Teaching Therapeutic Touch Over Time

By Barbara Janelle M.A.

TTNO Teachers’ Cooperative Annual Meeting

November, 1997

Teaching each level of Therapeutic Touch over a period of many weeks offers many advantages. In presenting this paper, I wish to encourage other teachers to try this approach, with the hope that eventually it will become the standard course procedure. I believe that by teaching TT over time we will produce better-trained students, practitioners and future teachers.

Goals in Teaching Therapeutic Touch

Therapeutic Touch is a complementary health procedure that views living things as energy fields existing within a much larger field, that of the Earth. The Therapeutic Touch intervention requires that the person giving the treatment be centered, able to assess the energetic condition of the field, and respond to the field’s needs with appropriate and timely modulating procedures.

In teaching this work, we have the following as our goals:

1. Students be able to center easily and quickly, and maintain centering for increasing

amounts of time over the course of training

2. Students be able to assess and monitor the field both by using their hands as sensors and with intuitive abilities

3. Students be able to respond to the field’s needs and directions with appropriate and timely modulating procedures

4. Students be involved in ongoing self-exploration, examination of motives and self-growth

5. Students bring the aspects of centering, being compassionate, and being aware of themselves and others into their daily lives

6. Students have an understanding of the history of Therapeutic Touch, the accepted framework and steps of TT, and the published research on Therapeutic Touch

7. Students have the confidence in themselves and their use of TT so that their awareness increases, their treatments become more effective, and eventually they may add to the understanding within the discipline of TT and support the growing use of TT in the world community.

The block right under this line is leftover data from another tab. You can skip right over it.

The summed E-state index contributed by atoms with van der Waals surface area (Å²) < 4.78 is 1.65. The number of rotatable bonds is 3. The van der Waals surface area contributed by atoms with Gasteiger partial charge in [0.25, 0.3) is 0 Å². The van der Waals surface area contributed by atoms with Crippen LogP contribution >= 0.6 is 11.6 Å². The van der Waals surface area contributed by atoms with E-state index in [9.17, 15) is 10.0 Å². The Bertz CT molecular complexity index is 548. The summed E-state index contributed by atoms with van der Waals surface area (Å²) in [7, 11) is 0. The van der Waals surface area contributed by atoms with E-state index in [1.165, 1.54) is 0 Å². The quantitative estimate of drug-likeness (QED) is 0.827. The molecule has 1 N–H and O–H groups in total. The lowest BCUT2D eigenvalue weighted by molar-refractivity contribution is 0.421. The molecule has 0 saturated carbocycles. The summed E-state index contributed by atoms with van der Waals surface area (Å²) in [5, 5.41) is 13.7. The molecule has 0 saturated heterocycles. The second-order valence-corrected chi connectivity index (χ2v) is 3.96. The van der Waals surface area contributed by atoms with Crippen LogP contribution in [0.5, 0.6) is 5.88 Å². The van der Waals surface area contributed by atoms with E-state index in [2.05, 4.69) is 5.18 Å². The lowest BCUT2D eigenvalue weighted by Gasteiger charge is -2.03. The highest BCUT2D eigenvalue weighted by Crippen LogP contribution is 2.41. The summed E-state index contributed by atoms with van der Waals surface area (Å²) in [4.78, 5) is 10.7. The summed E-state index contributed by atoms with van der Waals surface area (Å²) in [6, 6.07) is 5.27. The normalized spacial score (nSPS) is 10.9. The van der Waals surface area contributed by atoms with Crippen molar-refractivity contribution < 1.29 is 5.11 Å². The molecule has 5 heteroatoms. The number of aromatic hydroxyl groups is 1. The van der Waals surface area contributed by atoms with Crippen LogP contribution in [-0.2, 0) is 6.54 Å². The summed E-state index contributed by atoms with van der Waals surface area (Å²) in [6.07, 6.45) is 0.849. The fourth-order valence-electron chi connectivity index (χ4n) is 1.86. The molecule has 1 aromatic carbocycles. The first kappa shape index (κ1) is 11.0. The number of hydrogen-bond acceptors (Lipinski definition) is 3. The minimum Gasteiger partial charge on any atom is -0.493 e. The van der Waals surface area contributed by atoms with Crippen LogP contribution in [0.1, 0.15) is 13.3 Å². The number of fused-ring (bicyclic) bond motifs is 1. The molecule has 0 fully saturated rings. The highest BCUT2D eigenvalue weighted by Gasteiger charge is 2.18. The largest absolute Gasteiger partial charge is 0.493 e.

In examining these objectives within the framework of Levels 1, 2 and 3, the following goals are appropriate:

Level 1:

-developing the ability to center

-developing the ability to sense the field and assess its condition

-developing skill in basic modulating procedures: unruffling, grounding, and supporting within a framework of compassion and focus on wholeness

-developing basic visualization abilities

-developing familiarity with the basic history of TT and some of the published research

-starting on a course of self-examination and self-growth; examining issues around attachment to outcome, need to make everything better, etc.

Level 2:

-building the habit of centering,

-increasing assessment skills

-increasing modulating abilities (including directed energy transfer)

-increasing the use of visualization techniques

-increasing knowledge of published research, familiarity with names and work of TT practitioners, teachers, writers

-increasing self-awareness of physical, emotional, mental and spiritual state, and consciously choosing to live more compassionately

Level 3:

-growing in self-confidence and trust of intuitive abilities

-increasing assessment skills to include intuitive as well as hand-sensing skills

-developing more effective and more subtle ways of interacting with the field

-conversing with the field through visualisation

-broadening awareness of the history of energetic understanding and approaches to healing

-increasingly living the tenets of TT: centering, awareness, compassion, support of all life

The Process of Learning Therapeutic Touch